Taking a stand against homophobia after Coldstream’s rainbow crosswalk was vandalized two years ago has landed some local youth in the spotlight.
A short film was created highlighting this response, which saw several youths take a stand on the Kalamalka Road crosswalk July 21, 2019, literally.
The film, called Revolutionary Love, has been chosen for the Reel 2 Real International Film Festival for Youth. The online festival takes place April 14-23 at r2rfestival.org and the two films are part of the Youth Filmmakers Showcase.
“It’s a special program of films made by youth themselves, so these students are very accomplished,” the film festival’s Helen Yagi said.
Raleigh Windsor, Keighan Davoren, Will Poole, Lachlan Deiter, Ari Pielecki, Lynden Rivers, Linus Thoemmes, Coel Leel, Iza Stark-Heling, Tessa Gough, Ricky Faulhaber, Josh Boon, Mia Schmeling, Ryan Hudson, Adam Vasconcelos and Matias Hartwig are all directors of the Revolutionary short film.
Gough was surprised to find out from her parents that the film was chosen. It was created by the group, who met each other at a free Reel Youth program at the Caetani Centre in 2019. Gough, now a second-year Okanagan College political science student, had just graduated from W.L. Seaton Secondary when she took part in the program.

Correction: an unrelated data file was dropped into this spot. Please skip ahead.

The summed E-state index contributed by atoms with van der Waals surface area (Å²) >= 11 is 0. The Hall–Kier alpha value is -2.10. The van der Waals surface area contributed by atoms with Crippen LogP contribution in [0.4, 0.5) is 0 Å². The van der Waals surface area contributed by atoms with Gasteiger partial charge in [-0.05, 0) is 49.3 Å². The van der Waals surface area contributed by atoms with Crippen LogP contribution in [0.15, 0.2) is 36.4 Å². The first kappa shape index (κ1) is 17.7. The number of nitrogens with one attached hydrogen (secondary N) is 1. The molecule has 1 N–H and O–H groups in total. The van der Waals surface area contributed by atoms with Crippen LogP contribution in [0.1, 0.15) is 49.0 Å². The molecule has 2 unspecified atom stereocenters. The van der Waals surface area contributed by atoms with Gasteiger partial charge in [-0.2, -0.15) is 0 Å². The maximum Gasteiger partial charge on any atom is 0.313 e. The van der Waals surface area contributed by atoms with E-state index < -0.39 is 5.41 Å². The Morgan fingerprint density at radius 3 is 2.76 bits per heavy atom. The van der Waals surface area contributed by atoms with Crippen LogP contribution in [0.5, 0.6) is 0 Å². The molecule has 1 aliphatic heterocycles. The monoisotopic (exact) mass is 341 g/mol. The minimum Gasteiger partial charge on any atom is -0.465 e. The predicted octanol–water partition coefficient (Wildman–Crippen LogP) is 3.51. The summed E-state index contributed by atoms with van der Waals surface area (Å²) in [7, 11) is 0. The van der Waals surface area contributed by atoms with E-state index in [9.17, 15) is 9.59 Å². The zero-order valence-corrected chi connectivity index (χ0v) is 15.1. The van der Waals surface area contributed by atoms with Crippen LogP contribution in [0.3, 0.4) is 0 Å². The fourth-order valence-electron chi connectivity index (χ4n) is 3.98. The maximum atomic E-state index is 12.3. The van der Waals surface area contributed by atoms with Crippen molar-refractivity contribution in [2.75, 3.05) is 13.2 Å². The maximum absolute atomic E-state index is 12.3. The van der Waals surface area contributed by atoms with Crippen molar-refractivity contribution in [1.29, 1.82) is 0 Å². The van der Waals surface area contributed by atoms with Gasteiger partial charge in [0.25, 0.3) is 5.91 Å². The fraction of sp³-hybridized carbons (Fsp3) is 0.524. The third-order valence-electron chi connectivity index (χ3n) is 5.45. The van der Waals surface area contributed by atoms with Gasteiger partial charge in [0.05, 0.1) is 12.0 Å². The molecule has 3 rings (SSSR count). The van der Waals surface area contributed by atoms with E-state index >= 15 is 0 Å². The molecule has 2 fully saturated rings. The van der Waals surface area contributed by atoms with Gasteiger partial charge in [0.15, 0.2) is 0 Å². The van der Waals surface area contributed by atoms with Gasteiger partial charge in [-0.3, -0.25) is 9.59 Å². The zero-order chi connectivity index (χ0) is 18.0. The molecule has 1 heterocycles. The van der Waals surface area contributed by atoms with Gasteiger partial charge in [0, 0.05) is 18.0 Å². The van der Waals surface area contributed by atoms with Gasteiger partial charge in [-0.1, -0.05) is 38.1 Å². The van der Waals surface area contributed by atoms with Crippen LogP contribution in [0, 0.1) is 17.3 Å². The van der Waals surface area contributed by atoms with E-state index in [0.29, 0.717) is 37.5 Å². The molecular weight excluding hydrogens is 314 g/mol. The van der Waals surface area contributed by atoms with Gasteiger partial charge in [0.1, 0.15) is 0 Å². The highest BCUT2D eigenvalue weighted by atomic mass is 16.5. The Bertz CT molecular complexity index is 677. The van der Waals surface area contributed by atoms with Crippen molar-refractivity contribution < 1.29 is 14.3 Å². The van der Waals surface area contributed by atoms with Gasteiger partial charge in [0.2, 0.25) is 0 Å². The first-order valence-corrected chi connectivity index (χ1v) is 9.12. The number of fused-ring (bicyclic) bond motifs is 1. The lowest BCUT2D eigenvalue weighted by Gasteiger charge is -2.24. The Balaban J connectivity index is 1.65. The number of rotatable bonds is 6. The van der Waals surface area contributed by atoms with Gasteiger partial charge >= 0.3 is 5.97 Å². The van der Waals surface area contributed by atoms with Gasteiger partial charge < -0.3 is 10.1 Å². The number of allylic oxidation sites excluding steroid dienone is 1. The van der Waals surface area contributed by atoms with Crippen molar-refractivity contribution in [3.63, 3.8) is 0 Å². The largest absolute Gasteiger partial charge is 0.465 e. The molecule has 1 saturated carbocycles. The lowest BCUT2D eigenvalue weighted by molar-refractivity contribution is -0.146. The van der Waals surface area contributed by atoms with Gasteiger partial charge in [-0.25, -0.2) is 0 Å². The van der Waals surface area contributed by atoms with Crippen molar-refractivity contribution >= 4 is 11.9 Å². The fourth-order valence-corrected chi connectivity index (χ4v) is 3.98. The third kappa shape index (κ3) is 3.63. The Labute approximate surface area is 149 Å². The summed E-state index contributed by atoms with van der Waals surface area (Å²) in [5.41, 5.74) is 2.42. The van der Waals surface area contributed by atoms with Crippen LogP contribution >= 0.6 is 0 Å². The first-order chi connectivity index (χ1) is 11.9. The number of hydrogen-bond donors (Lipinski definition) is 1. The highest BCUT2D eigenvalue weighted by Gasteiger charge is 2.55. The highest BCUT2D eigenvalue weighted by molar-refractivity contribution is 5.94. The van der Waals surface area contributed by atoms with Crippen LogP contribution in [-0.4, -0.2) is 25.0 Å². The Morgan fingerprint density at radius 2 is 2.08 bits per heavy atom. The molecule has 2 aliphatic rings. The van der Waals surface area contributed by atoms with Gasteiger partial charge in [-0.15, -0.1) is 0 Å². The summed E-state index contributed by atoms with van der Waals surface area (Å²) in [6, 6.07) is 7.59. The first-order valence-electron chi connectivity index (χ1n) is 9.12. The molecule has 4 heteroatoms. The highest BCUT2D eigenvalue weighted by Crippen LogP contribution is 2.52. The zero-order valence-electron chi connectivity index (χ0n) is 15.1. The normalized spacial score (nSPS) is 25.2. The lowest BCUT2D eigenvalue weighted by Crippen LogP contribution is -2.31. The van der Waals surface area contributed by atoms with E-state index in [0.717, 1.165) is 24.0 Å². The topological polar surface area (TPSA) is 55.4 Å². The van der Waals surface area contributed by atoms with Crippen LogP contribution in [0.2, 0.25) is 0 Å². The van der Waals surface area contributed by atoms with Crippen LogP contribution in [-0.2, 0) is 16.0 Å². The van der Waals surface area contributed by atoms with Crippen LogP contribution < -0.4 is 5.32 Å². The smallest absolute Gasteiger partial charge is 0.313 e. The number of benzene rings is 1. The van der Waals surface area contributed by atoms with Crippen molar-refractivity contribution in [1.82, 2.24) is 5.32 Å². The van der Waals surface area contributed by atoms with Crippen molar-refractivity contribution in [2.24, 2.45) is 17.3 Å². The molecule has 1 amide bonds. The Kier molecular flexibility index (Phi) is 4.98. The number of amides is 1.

“We haven’t seen each other since we filmed it,” said 19-year-old Gough, who lives in Coldstream.
Gough, along with Faulhaber and Boon, created another short film which has also been chosen for the festival. All Roads Lead to Romi features Vernon drag and performance artist Romi Kim who speaks to drag, artistry, and the experience of being different in a small town. Kim lives in Vernon and grew up in Armstrong, and jokes, “Population 8,000–population of Asians–my family.”
She also speaks about the crosswalk vandalism in her video.
“It was really shocking to me,” said Kim who had been to Kal Beach where the crosswalk is that very day and thought it was a joke. “I couldn’t really fathom that somebody would deliberately put white paint onto the rainbow crosswalk.
“That kind of shows you the homophobic and not very open mindset that some people might have here.”
The Reel 2 Real International Film Festival for Youth presents films that explore the impact of social media, racism, and discrimination.
Bringing the best films for all ages from around the world, this year’s festival can be enjoyed in homes and classrooms across British Columbia. Access for an entire household is $40. School group access, which includes educational materials, is $75.
The festival shows 18 feature films and 45 shorts from over 35 countries and Indigenous nations.
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